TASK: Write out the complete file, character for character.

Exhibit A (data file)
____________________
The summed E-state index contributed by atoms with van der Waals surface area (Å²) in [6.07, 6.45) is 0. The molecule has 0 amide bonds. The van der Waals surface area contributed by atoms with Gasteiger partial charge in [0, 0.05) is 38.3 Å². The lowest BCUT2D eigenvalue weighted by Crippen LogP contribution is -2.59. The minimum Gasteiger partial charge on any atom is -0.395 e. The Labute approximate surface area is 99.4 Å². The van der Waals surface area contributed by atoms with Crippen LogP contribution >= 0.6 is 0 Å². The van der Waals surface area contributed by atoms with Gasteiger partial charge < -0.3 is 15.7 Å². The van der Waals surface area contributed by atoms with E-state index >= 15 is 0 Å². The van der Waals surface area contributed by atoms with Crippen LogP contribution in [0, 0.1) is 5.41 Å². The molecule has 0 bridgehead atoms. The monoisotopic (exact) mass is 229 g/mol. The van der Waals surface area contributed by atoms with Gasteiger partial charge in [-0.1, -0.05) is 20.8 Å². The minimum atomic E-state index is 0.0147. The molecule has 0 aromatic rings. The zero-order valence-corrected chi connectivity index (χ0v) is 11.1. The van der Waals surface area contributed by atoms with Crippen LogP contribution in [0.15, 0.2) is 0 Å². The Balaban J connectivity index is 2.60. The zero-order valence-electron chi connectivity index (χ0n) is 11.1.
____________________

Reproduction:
The summed E-state index contributed by atoms with van der Waals surface area (Å²) in [6.07, 6.45) is 0. The molecule has 0 amide bonds. The van der Waals surface area contributed by atoms with Gasteiger partial charge in [0, 0.05) is 38.3 Å². The lowest BCUT2D eigenvalue weighted by Crippen LogP contribution is -2.59. The minimum Gasteiger partial charge on any atom is -0.395 e. The Labute approximate surface area is 99.4 Å². The van der Waals surface area contributed by atoms with Crippen LogP contribution >= 0.6 is 0 Å². The van der Waals surface area contributed by atoms with Gasteiger partial charge < -0.3 is 15.7 Å². The van der Waals surface area contributed by atoms with E-state index >= 15 is 0 Å². The van der Waals surface area contributed by atoms with Crippen LogP contribution in [0, 0.1) is 5.41 Å². The molecule has 0 bridgehead atoms. The monoisotopic (exact) mass is 229 g/mol. The van der Waals surface area contributed by atoms with Gasteiger partial charge in [-0.1, -0.05) is 20.8 Å². The minimum atomic E-state index is 0.0147. The molecule has 0 aromatic rings. The zero-order valence-corrected chi connectivity index (χ0v) is 11.1. The van der Waals surface area contributed by atoms with Crippen LogP contribution in [0.15, 0.2) is 0 Å². The Balaban J connectivity index is 2.60. The zero-order valence-electron chi connectivity index (χ0n) is 11.1.